When I decided to add Gender and Women's Studies (GWS) to my double-minor I initially expected less than positive reactions from anyone I told how passionate I am about this subject- which is already telling in of itself. I did not however, expect to be laughed at and told that I should "just read a book about it" instead of taking multiple classes within the department and spending several years of my life learning about the history of gender.
First of all, "gender" does not equal "women". Courses that have the word gender in the title are not just classes about the complaints and pains of women throughout history, but actually serve the purpose of contextualizing the history of gender relations as a whole- that includes how men interact with other men. Just like any other discipline, you cannot sum up decades of history in one, easy-to-read textbook. The history of gender and women in the world is amazingly intricate and complex, something that most people fail to realize until they step foot into a class.
From just one semester-long GWS course, Gender and Conquest in the Atlantic World (Villanova students, I highly recommend Dr. Catherine Kerrison), I am now aware that the act of historiography (how history is recorded) itself is patriarchal. This means that for centuries, women have deliberately been excluded from the historical narrative and have therefore been erased from significance. When you take the time to think about it, how many historically famous women did you learn about in elementary school? The only two I can immediately come up with are Harriet Tubman and Rosa Parks. Does this mean that no other women made any meaningful contributions in America or the rest of the world over the course of thousands of years? Absolutely not.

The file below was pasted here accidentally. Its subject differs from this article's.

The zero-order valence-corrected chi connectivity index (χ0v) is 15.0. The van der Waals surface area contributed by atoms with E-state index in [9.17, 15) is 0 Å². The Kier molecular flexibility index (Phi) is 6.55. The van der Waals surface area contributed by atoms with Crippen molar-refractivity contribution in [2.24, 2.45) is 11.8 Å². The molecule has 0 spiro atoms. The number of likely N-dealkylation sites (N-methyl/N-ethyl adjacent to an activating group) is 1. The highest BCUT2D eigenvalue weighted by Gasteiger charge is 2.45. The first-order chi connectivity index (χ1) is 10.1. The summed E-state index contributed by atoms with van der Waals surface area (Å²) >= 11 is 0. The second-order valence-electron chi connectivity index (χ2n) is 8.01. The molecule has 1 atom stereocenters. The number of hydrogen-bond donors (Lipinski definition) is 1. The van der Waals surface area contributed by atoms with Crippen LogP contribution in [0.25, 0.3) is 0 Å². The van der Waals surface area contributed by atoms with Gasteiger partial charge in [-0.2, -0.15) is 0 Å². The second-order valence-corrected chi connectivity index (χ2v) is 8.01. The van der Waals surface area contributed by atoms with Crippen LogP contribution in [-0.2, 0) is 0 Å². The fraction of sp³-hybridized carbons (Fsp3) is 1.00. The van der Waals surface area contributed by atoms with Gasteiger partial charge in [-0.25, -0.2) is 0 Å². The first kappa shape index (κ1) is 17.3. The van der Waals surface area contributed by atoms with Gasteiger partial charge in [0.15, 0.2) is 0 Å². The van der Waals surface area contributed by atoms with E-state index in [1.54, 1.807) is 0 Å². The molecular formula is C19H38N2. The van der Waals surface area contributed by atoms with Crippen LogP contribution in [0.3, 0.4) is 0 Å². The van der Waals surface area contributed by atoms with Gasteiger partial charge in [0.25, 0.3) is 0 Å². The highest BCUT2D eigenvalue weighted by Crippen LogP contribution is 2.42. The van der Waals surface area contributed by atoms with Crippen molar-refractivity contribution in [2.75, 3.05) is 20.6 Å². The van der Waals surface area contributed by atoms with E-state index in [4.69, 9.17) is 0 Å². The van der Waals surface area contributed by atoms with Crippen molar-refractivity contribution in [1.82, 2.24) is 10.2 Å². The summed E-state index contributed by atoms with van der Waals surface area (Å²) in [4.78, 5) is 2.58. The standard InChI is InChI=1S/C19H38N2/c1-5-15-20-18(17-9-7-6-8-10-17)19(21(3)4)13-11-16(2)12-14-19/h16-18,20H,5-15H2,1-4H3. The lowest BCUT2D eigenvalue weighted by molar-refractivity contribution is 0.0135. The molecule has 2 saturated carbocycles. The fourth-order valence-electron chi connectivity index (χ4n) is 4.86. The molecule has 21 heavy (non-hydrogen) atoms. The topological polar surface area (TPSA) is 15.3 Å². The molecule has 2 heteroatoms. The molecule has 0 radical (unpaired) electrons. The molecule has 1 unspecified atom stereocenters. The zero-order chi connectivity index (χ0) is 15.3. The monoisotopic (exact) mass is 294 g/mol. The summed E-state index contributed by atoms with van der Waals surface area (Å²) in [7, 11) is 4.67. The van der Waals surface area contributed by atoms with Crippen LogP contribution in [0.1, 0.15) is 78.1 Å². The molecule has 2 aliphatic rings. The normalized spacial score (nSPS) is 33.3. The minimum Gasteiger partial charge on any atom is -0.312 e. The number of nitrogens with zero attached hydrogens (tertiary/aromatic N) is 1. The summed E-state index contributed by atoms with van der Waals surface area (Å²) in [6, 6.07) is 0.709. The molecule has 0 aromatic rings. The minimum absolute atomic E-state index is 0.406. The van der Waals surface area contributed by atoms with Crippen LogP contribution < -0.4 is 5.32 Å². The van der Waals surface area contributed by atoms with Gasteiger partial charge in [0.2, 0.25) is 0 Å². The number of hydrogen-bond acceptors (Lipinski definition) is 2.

In reality, thousands of important women are missing from history textbooks for a variety of reasons; from being ignored simply because they were women and not allowed the power to contribute, to their contributions purposefully being misattributed to men. Uncovering the influence that so many women have had on history is one of the most shocking factors that I have discovered through my GWS classes, because once you learn about the amazing and heartbreaking things women have had to do and experience over the years, it is difficult not to be outraged at the fact that they are not mentioned in "normal" history books.
I have learned that it is easier to call people interested in these topics "crazy feminists" instead of taking the time to understand why they are interested in them at all. Just because I am less likely to get a high paying job in the GWS field than I would in economics, my other minor, doesn't mean that I don't see the value of obtaining general knowledge about the world.
We grow when forced out of our comfort zones, and this character growth can positively impact all other facets of our lives. Education comes from changed perspectives, and GWS courses are guaranteed to change your perception of how the world is today. Whether you are a football player who doesn't understand why women are so universally afraid to walk alone at night or a woman who considers herself to be a "pro-life feminist" and doesn't realize that those concepts are fundamentally opposites, anyone can deeply benefit from taking a GWS course.
So, now more than ever, I urge you to be brave and enroll in a GWS course. You will not only learn a magnitude of useful information, but they can even fulfill elective or diversity credit requirements! Speak up, share your personal experiences and questions, and do not be afraid of getting uncomfortable. I can guarantee that you will leave the semester with a better understanding of the world as a whole, and why things are the way that they are today.